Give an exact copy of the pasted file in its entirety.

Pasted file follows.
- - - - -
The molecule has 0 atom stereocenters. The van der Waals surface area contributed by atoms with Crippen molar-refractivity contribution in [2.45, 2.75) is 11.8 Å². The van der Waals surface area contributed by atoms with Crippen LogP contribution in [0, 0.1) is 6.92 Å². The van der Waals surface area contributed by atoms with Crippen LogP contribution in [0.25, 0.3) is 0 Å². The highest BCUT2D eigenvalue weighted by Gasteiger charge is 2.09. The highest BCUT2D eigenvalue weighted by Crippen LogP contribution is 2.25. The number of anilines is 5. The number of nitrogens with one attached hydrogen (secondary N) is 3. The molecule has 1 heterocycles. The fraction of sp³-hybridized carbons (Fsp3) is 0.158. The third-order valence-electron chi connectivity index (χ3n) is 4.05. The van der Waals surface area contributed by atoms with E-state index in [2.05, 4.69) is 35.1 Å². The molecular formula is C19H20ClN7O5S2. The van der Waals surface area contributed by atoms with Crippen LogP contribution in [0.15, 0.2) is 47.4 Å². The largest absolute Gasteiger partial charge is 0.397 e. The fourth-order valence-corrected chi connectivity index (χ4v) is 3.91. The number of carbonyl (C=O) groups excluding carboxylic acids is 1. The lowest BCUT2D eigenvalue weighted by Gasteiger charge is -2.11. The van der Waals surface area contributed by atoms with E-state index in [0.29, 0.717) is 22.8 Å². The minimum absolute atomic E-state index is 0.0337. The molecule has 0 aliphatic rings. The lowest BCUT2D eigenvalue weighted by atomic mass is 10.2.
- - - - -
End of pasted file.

The molecule has 0 atom stereocenters. The van der Waals surface area contributed by atoms with Crippen molar-refractivity contribution in [2.45, 2.75) is 11.8 Å². The van der Waals surface area contributed by atoms with Crippen LogP contribution in [0, 0.1) is 6.92 Å². The van der Waals surface area contributed by atoms with Crippen LogP contribution in [0.25, 0.3) is 0 Å². The highest BCUT2D eigenvalue weighted by Gasteiger charge is 2.09. The highest BCUT2D eigenvalue weighted by Crippen LogP contribution is 2.25. The number of anilines is 5. The number of nitrogens with one attached hydrogen (secondary N) is 3. The molecule has 1 heterocycles. The fraction of sp³-hybridized carbons (Fsp3) is 0.158. The third-order valence-electron chi connectivity index (χ3n) is 4.05. The van der Waals surface area contributed by atoms with E-state index in [2.05, 4.69) is 35.1 Å². The molecular formula is C19H20ClN7O5S2. The van der Waals surface area contributed by atoms with Crippen LogP contribution in [0.15, 0.2) is 47.4 Å². The largest absolute Gasteiger partial charge is 0.397 e. The fourth-order valence-corrected chi connectivity index (χ4v) is 3.91. The number of carbonyl (C=O) groups excluding carboxylic acids is 1. The lowest BCUT2D eigenvalue weighted by Gasteiger charge is -2.11. The van der Waals surface area contributed by atoms with E-state index in [0.29, 0.717) is 22.8 Å². The minimum absolute atomic E-state index is 0.0337. The molecule has 0 aliphatic rings. The lowest BCUT2D eigenvalue weighted by atomic mass is 10.2.